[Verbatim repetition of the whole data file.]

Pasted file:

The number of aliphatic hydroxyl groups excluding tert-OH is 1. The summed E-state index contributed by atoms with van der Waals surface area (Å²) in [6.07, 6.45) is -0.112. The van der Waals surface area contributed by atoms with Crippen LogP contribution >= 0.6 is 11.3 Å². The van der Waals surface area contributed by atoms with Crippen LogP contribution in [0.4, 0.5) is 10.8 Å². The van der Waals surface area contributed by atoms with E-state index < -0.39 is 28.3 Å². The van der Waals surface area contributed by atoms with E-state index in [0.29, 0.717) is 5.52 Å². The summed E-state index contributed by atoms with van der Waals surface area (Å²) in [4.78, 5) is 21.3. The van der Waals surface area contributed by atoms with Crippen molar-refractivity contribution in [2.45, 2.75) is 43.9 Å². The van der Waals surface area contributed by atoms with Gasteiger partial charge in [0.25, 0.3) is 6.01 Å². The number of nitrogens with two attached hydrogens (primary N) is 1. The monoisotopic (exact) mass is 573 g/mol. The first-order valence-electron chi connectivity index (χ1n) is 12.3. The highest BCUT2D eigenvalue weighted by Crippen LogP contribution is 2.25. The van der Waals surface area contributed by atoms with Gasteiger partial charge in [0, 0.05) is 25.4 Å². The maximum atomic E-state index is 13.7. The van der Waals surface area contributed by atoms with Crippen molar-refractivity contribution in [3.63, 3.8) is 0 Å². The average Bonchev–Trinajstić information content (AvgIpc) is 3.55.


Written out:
The number of aliphatic hydroxyl groups excluding tert-OH is 1. The summed E-state index contributed by atoms with van der Waals surface area (Å²) in [6.07, 6.45) is -0.112. The van der Waals surface area contributed by atoms with Crippen LogP contribution >= 0.6 is 11.3 Å². The van der Waals surface area contributed by atoms with Crippen LogP contribution in [0.4, 0.5) is 10.8 Å². The van der Waals surface area contributed by atoms with E-state index < -0.39 is 28.3 Å². The van der Waals surface area contributed by atoms with E-state index in [0.29, 0.717) is 5.52 Å². The summed E-state index contributed by atoms with van der Waals surface area (Å²) in [4.78, 5) is 21.3. The van der Waals surface area contributed by atoms with Crippen molar-refractivity contribution in [2.45, 2.75) is 43.9 Å². The van der Waals surface area contributed by atoms with Gasteiger partial charge in [0.25, 0.3) is 6.01 Å². The number of nitrogens with two attached hydrogens (primary N) is 1. The monoisotopic (exact) mass is 573 g/mol. The first-order valence-electron chi connectivity index (χ1n) is 12.3. The highest BCUT2D eigenvalue weighted by Crippen LogP contribution is 2.25. The van der Waals surface area contributed by atoms with Gasteiger partial charge in [0, 0.05) is 25.4 Å². The maximum atomic E-state index is 13.7. The van der Waals surface area contributed by atoms with Crippen molar-refractivity contribution in [3.63, 3.8) is 0 Å². The average Bonchev–Trinajstić information content (AvgIpc) is 3.55.